Referring to the test strip 410 now, rather than using a shape location algorithm, the individual test pads are located using a template matching operation in which the captured image data corresponding to the test strip 410 is directly compared against a reference image of a test strip. With template matching, each pad is located based, at least in part, on matching the captured image data of the test strip 410 to a known pattern of a test strip and to interpolate the location of individual test pads based on expected position.

Once located, a representative area on each of the test pads may be identified. For example, as shown in FIG. 4B, the color image data contained within the area defined by square 430 b may be used as the image data corresponding to the first pad of test strip 410. Similarly, areas within each of the subsequent test pads may be defined and used in the color matching operation to follow (e.g., comparison operation of block 360 of FIG. 3B).

While FIG. 4B was described as having used template matching to locate the test pads on test strip 410 and a shape location algorithm for locating the color blocks of reference chart 420, it should equally be appreciated that either technique may be used in either case. Similarly, other known image processing means may also be used.

Once the locations of the individual test pads on the test strip 410 have been located using either template matching, a shape location algorithm, etc., it may be preferable to average the color data within the defined area (e.g., square 430 b) so as to account for minor color variations from point-to-point. While the color blocks of the reference chart may similarly be averaged, it is less likely that there will be significant color variation within the reference color blocks.

Referring now to FIG. 4C, depicted is one embodiment of how the comparison operation, as described above with reference to block 360 of FIG. 3B, may be performed. In particular, the color blocks of color reference chart 420 are shown as being grouped into separate color block sequences 430 a-475 a. Correspondingly, the image data for each of the individual test pads of the test strip 410 have been identified as test pad areas 430 b-475 b. As previously described, each test pad need only be compared with the corresponding color blocks that it is capable of matching. Moreover, since the reference chart 420 is organized into individual rows, where each row corresponds to the detection of a particular substance or cellular material, each test pad area (430 b-475 b) need only be compared with its corresponding color block sequence 430 a-475 a. For example, the color data of test pad area 430 b would only be compared with each of the color blocks in sequence 430 a, the test pad area 435 b would only be compared with each of the color blocks in sequence 435 a, and so forth.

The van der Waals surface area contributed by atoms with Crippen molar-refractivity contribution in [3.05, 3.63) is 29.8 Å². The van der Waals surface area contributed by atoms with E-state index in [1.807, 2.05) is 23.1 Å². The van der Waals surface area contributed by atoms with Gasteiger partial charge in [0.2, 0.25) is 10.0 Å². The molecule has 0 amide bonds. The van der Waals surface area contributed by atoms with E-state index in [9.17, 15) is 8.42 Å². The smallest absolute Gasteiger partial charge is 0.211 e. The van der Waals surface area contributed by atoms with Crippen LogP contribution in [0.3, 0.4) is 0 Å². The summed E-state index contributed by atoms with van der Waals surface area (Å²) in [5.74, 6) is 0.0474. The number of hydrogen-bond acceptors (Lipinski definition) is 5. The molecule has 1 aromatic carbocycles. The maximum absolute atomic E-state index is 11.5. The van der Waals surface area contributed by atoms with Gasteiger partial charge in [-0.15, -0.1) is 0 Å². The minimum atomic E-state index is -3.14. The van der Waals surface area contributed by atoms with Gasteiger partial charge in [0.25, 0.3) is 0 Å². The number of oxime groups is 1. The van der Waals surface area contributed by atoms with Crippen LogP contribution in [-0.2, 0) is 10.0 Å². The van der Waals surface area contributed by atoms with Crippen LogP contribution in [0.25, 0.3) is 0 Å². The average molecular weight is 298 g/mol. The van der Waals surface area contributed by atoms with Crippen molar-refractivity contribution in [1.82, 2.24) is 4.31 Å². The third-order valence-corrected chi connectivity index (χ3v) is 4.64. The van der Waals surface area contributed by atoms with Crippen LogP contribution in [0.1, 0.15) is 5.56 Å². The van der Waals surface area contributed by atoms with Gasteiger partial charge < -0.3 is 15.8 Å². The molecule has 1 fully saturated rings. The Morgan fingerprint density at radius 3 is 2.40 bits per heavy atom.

As initially described above with reference to block 360, this comparison operation will result in identifying, for each test pad area (430 b-475 b), which of the reference chart's color blocks most closely matches. Then, lookup operation may be performed to identify the particular test result (e.g., negative, positive, very positive, etc.) that corresponds to that particular reference color block. For example, in the case of test pad area 430 b, the closest match was determined to be color block 430 a-1. The known test results that correspond to that color block would then be found in a table, stored in memory, etc. (See e.g., FIG. 1B). Additionally, and by way of example only, for test pad area 475 b the closest match was determined to be color block 475 a-1. Again, the test results (e.g., negative, positive, very positive, etc.) that correspond to color block 475 a-1 could then be looked up.

Once the test result data has been obtained for each of the test pads, the results may be reported to the user in any number of formats. FIG. 5, for example, depicts one embodiment of a screenshot 500 that may be displayed to a user on a user device screen (e.g., display 210) summarizing the results of the test associated with each of the test pads.

Rather than capturing a combined image with both the exposed test strip, as well as the reference color chart, photographs of a series of reference color charts may be captured under varying ambient conditions as an alternative way of implementing the invention. Such images may be stored for later comparison to exposed test strips.

By way of example, after an image of an exposed test strip has been captured, the ambient conditions under which that exposed test strip was captured may be determined and then compared to the varying ambient conditions under which the previously-stored reference color charts were captured. The stored reference chart that was taken under conditions most closely approximating those under which the exposed test strip was taken would then be used for the image data comparison operation of block 360, as described above.

Referring now to FIG. 6, the aforementioned reference color chart may be incorporated into the test strip itself. In particular, test strip 600 is shown as having both a test pad 610 and a reference color sequence 620. With this embodiment, process 300 (as described above with reference to FIGS. 3A-3B) could be performed with the only modification being that block 330 would not be needed. Thus, all of the disclosure above relating to process 300 may be similarly performed using test strip 600.